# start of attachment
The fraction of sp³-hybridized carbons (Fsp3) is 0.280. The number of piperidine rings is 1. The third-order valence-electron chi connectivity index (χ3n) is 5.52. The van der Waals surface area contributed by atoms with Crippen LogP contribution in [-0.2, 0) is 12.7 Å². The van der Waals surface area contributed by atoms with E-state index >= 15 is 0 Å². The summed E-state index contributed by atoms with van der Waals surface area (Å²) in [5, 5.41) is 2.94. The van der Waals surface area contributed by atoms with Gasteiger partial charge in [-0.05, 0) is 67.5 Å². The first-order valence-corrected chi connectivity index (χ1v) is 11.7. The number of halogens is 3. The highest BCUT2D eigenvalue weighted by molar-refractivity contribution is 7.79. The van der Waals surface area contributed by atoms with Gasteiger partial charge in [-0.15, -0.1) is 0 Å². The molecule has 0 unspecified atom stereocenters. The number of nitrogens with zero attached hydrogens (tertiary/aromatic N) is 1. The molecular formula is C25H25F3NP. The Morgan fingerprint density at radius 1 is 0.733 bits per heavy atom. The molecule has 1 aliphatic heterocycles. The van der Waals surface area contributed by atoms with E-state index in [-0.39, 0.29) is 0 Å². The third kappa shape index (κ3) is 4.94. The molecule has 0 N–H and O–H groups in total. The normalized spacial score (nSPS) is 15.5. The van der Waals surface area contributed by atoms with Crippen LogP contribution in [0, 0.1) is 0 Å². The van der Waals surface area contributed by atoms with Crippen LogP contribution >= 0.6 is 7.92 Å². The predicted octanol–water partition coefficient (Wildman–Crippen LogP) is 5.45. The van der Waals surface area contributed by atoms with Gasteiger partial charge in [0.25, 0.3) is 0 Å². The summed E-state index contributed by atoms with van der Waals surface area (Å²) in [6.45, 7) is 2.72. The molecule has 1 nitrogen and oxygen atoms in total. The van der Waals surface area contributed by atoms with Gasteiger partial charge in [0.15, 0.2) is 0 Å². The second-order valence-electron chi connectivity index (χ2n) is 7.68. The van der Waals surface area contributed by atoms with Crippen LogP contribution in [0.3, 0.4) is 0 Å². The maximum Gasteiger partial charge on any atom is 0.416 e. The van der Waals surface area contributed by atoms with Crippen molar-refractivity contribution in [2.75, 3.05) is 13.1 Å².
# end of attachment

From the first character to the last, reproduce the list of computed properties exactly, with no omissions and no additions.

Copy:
The fraction of sp³-hybridized carbons (Fsp3) is 0.280. The number of piperidine rings is 1. The third-order valence-electron chi connectivity index (χ3n) is 5.52. The van der Waals surface area contributed by atoms with Crippen LogP contribution in [-0.2, 0) is 12.7 Å². The van der Waals surface area contributed by atoms with E-state index >= 15 is 0 Å². The summed E-state index contributed by atoms with van der Waals surface area (Å²) in [5, 5.41) is 2.94. The van der Waals surface area contributed by atoms with Gasteiger partial charge in [-0.05, 0) is 67.5 Å². The first-order valence-corrected chi connectivity index (χ1v) is 11.7. The number of halogens is 3. The highest BCUT2D eigenvalue weighted by molar-refractivity contribution is 7.79. The van der Waals surface area contributed by atoms with Gasteiger partial charge in [-0.15, -0.1) is 0 Å². The molecule has 0 unspecified atom stereocenters. The number of nitrogens with zero attached hydrogens (tertiary/aromatic N) is 1. The molecular formula is C25H25F3NP. The Morgan fingerprint density at radius 1 is 0.733 bits per heavy atom. The molecule has 1 aliphatic heterocycles. The van der Waals surface area contributed by atoms with E-state index in [-0.39, 0.29) is 0 Å². The third kappa shape index (κ3) is 4.94. The molecule has 0 N–H and O–H groups in total. The normalized spacial score (nSPS) is 15.5. The van der Waals surface area contributed by atoms with Crippen LogP contribution in [0, 0.1) is 0 Å². The van der Waals surface area contributed by atoms with Crippen LogP contribution >= 0.6 is 7.92 Å². The predicted octanol–water partition coefficient (Wildman–Crippen LogP) is 5.45. The van der Waals surface area contributed by atoms with Gasteiger partial charge in [0.25, 0.3) is 0 Å². The summed E-state index contributed by atoms with van der Waals surface area (Å²) in [6.45, 7) is 2.72. The molecule has 1 nitrogen and oxygen atoms in total. The van der Waals surface area contributed by atoms with Gasteiger partial charge in [0.15, 0.2) is 0 Å². The second-order valence-electron chi connectivity index (χ2n) is 7.68. The van der Waals surface area contributed by atoms with Crippen LogP contribution in [0.3, 0.4) is 0 Å². The maximum Gasteiger partial charge on any atom is 0.416 e. The van der Waals surface area contributed by atoms with Crippen molar-refractivity contribution in [2.75, 3.05) is 13.1 Å².